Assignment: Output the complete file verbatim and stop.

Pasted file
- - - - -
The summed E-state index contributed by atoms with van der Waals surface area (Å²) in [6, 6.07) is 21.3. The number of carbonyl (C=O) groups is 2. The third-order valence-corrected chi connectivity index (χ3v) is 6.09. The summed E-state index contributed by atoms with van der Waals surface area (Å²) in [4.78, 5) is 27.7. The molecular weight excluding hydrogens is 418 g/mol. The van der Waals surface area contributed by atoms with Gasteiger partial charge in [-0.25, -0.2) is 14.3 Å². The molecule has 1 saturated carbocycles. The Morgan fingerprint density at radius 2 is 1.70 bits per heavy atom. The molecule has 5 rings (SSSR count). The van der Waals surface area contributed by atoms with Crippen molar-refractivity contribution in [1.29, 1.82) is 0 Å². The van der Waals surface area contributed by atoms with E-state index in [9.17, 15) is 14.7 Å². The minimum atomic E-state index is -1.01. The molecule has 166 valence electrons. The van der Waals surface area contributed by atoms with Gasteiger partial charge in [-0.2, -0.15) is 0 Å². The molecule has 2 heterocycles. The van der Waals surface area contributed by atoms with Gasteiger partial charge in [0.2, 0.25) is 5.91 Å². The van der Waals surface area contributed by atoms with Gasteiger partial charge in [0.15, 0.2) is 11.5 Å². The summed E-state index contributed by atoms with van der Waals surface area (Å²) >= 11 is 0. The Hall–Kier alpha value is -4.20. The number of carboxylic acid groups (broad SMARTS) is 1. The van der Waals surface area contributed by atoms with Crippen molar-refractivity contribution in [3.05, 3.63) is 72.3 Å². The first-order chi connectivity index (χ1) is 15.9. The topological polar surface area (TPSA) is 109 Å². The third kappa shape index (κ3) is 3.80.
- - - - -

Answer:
The summed E-state index contributed by atoms with van der Waals surface area (Å²) in [6, 6.07) is 21.3. The number of carbonyl (C=O) groups is 2. The third-order valence-corrected chi connectivity index (χ3v) is 6.09. The summed E-state index contributed by atoms with van der Waals surface area (Å²) in [4.78, 5) is 27.7. The molecular weight excluding hydrogens is 418 g/mol. The van der Waals surface area contributed by atoms with Gasteiger partial charge in [-0.25, -0.2) is 14.3 Å². The molecule has 1 saturated carbocycles. The Morgan fingerprint density at radius 2 is 1.70 bits per heavy atom. The molecule has 5 rings (SSSR count). The van der Waals surface area contributed by atoms with Crippen molar-refractivity contribution in [1.29, 1.82) is 0 Å². The van der Waals surface area contributed by atoms with E-state index in [9.17, 15) is 14.7 Å². The minimum atomic E-state index is -1.01. The molecule has 166 valence electrons. The van der Waals surface area contributed by atoms with Gasteiger partial charge in [-0.2, -0.15) is 0 Å². The molecule has 2 heterocycles. The van der Waals surface area contributed by atoms with Gasteiger partial charge in [0.2, 0.25) is 5.91 Å². The van der Waals surface area contributed by atoms with Gasteiger partial charge in [0.15, 0.2) is 11.5 Å². The summed E-state index contributed by atoms with van der Waals surface area (Å²) >= 11 is 0. The Hall–Kier alpha value is -4.20. The number of carboxylic acid groups (broad SMARTS) is 1. The van der Waals surface area contributed by atoms with Crippen molar-refractivity contribution in [3.05, 3.63) is 72.3 Å². The first-order chi connectivity index (χ1) is 15.9. The topological polar surface area (TPSA) is 109 Å². The third kappa shape index (κ3) is 3.80.